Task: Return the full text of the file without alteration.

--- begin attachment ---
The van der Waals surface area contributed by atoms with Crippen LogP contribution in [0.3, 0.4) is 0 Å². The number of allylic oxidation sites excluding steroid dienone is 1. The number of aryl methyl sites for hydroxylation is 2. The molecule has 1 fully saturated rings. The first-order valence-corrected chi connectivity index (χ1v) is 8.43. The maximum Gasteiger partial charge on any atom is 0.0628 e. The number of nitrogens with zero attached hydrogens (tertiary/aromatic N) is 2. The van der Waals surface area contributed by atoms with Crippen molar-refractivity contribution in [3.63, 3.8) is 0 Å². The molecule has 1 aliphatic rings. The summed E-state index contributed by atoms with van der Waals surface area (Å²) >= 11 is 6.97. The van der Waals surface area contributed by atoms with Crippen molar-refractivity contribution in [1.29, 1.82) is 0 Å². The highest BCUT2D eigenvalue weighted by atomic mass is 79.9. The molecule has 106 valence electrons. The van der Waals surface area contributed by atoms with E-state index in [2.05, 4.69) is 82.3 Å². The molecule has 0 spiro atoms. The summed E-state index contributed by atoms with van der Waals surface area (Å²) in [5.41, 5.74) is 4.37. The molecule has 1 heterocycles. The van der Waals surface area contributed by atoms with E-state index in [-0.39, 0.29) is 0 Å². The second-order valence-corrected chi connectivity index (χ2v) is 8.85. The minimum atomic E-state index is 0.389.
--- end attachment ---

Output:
The van der Waals surface area contributed by atoms with Crippen LogP contribution in [0.3, 0.4) is 0 Å². The number of allylic oxidation sites excluding steroid dienone is 1. The number of aryl methyl sites for hydroxylation is 2. The molecule has 1 fully saturated rings. The first-order valence-corrected chi connectivity index (χ1v) is 8.43. The maximum Gasteiger partial charge on any atom is 0.0628 e. The number of nitrogens with zero attached hydrogens (tertiary/aromatic N) is 2. The van der Waals surface area contributed by atoms with Crippen molar-refractivity contribution in [3.63, 3.8) is 0 Å². The molecule has 1 aliphatic rings. The summed E-state index contributed by atoms with van der Waals surface area (Å²) >= 11 is 6.97. The van der Waals surface area contributed by atoms with Crippen molar-refractivity contribution in [1.29, 1.82) is 0 Å². The highest BCUT2D eigenvalue weighted by atomic mass is 79.9. The molecule has 106 valence electrons. The van der Waals surface area contributed by atoms with E-state index in [2.05, 4.69) is 82.3 Å². The molecule has 0 spiro atoms. The summed E-state index contributed by atoms with van der Waals surface area (Å²) in [5.41, 5.74) is 4.37. The molecule has 1 heterocycles. The van der Waals surface area contributed by atoms with E-state index in [-0.39, 0.29) is 0 Å². The second-order valence-corrected chi connectivity index (χ2v) is 8.85. The minimum atomic E-state index is 0.389.